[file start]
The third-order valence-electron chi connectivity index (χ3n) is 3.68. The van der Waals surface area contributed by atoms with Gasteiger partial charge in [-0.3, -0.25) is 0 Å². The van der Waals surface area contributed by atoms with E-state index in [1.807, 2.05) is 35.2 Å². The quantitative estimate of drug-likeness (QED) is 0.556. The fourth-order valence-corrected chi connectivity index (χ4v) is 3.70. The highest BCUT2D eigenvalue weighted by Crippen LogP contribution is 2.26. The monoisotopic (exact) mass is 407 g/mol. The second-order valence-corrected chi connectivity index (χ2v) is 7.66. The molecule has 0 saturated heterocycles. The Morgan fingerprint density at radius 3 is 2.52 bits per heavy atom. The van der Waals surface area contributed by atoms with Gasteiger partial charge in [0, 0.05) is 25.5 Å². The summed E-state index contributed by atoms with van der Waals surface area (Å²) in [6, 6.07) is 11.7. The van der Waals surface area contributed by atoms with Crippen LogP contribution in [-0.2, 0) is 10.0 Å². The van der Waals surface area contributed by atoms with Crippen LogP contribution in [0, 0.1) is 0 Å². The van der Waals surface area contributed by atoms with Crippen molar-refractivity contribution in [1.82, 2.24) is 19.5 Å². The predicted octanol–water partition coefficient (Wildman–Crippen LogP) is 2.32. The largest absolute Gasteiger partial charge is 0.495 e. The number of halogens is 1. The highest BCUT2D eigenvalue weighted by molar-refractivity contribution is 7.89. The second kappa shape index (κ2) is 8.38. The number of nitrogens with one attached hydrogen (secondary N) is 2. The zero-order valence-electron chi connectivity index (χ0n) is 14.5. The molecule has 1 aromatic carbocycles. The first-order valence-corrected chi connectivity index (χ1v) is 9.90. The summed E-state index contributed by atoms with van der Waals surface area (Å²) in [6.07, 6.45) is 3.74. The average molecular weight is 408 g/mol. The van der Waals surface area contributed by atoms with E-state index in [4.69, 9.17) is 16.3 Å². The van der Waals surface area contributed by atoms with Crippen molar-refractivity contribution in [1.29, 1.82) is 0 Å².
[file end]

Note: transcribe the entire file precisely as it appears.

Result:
The third-order valence-electron chi connectivity index (χ3n) is 3.68. The van der Waals surface area contributed by atoms with Gasteiger partial charge in [-0.3, -0.25) is 0 Å². The van der Waals surface area contributed by atoms with E-state index in [1.807, 2.05) is 35.2 Å². The quantitative estimate of drug-likeness (QED) is 0.556. The fourth-order valence-corrected chi connectivity index (χ4v) is 3.70. The highest BCUT2D eigenvalue weighted by Crippen LogP contribution is 2.26. The monoisotopic (exact) mass is 407 g/mol. The second-order valence-corrected chi connectivity index (χ2v) is 7.66. The molecule has 0 saturated heterocycles. The Morgan fingerprint density at radius 3 is 2.52 bits per heavy atom. The van der Waals surface area contributed by atoms with Gasteiger partial charge in [0, 0.05) is 25.5 Å². The summed E-state index contributed by atoms with van der Waals surface area (Å²) in [6, 6.07) is 11.7. The van der Waals surface area contributed by atoms with Crippen LogP contribution in [-0.2, 0) is 10.0 Å². The van der Waals surface area contributed by atoms with Crippen LogP contribution in [0, 0.1) is 0 Å². The van der Waals surface area contributed by atoms with Crippen molar-refractivity contribution in [1.82, 2.24) is 19.5 Å². The predicted octanol–water partition coefficient (Wildman–Crippen LogP) is 2.32. The largest absolute Gasteiger partial charge is 0.495 e. The number of halogens is 1. The highest BCUT2D eigenvalue weighted by molar-refractivity contribution is 7.89. The second kappa shape index (κ2) is 8.38. The number of nitrogens with one attached hydrogen (secondary N) is 2. The zero-order valence-electron chi connectivity index (χ0n) is 14.5. The molecule has 1 aromatic carbocycles. The first-order valence-corrected chi connectivity index (χ1v) is 9.90. The summed E-state index contributed by atoms with van der Waals surface area (Å²) in [6.07, 6.45) is 3.74. The average molecular weight is 408 g/mol. The van der Waals surface area contributed by atoms with E-state index in [4.69, 9.17) is 16.3 Å². The van der Waals surface area contributed by atoms with Crippen molar-refractivity contribution in [1.29, 1.82) is 0 Å².